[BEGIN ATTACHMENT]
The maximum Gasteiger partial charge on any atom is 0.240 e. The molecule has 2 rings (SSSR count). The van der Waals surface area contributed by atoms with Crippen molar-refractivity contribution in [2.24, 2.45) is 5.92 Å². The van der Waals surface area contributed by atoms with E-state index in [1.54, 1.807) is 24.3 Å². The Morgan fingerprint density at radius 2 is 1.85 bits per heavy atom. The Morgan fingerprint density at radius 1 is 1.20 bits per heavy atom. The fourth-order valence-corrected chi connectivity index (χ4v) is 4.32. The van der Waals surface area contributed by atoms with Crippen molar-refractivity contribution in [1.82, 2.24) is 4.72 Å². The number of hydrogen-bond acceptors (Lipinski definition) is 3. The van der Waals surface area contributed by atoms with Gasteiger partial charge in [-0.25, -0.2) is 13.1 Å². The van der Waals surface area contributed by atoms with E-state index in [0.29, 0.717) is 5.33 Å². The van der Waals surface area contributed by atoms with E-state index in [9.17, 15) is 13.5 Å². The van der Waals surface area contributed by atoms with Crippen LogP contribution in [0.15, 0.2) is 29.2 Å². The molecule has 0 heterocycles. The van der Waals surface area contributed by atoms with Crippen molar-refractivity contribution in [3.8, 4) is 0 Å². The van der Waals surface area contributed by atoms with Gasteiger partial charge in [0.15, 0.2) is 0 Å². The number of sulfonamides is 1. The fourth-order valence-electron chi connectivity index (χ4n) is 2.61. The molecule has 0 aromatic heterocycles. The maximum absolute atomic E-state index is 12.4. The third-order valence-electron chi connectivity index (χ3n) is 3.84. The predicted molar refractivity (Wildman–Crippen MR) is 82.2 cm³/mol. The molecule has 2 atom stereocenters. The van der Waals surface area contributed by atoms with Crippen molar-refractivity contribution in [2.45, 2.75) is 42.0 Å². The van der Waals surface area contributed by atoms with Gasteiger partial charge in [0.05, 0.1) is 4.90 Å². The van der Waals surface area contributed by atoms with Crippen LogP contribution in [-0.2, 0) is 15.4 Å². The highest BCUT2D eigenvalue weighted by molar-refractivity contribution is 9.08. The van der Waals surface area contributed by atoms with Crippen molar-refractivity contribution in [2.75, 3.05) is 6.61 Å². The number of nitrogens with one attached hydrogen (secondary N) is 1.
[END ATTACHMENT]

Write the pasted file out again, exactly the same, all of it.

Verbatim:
The maximum Gasteiger partial charge on any atom is 0.240 e. The molecule has 2 rings (SSSR count). The van der Waals surface area contributed by atoms with Crippen molar-refractivity contribution in [2.24, 2.45) is 5.92 Å². The van der Waals surface area contributed by atoms with E-state index in [1.54, 1.807) is 24.3 Å². The Morgan fingerprint density at radius 2 is 1.85 bits per heavy atom. The Morgan fingerprint density at radius 1 is 1.20 bits per heavy atom. The fourth-order valence-corrected chi connectivity index (χ4v) is 4.32. The van der Waals surface area contributed by atoms with Crippen molar-refractivity contribution in [1.82, 2.24) is 4.72 Å². The number of hydrogen-bond acceptors (Lipinski definition) is 3. The van der Waals surface area contributed by atoms with Gasteiger partial charge in [-0.25, -0.2) is 13.1 Å². The van der Waals surface area contributed by atoms with E-state index in [0.29, 0.717) is 5.33 Å². The van der Waals surface area contributed by atoms with E-state index in [9.17, 15) is 13.5 Å². The van der Waals surface area contributed by atoms with Crippen LogP contribution in [0.15, 0.2) is 29.2 Å². The molecule has 0 heterocycles. The van der Waals surface area contributed by atoms with Crippen molar-refractivity contribution in [3.8, 4) is 0 Å². The van der Waals surface area contributed by atoms with Gasteiger partial charge in [0.15, 0.2) is 0 Å². The number of sulfonamides is 1. The fourth-order valence-electron chi connectivity index (χ4n) is 2.61. The molecule has 0 aromatic heterocycles. The maximum absolute atomic E-state index is 12.4. The third-order valence-electron chi connectivity index (χ3n) is 3.84. The predicted molar refractivity (Wildman–Crippen MR) is 82.2 cm³/mol. The molecule has 2 atom stereocenters. The van der Waals surface area contributed by atoms with Crippen molar-refractivity contribution in [2.45, 2.75) is 42.0 Å². The van der Waals surface area contributed by atoms with Gasteiger partial charge in [0.05, 0.1) is 4.90 Å². The van der Waals surface area contributed by atoms with Crippen LogP contribution in [-0.2, 0) is 15.4 Å². The highest BCUT2D eigenvalue weighted by molar-refractivity contribution is 9.08. The van der Waals surface area contributed by atoms with Crippen molar-refractivity contribution in [2.75, 3.05) is 6.61 Å². The number of nitrogens with one attached hydrogen (secondary N) is 1.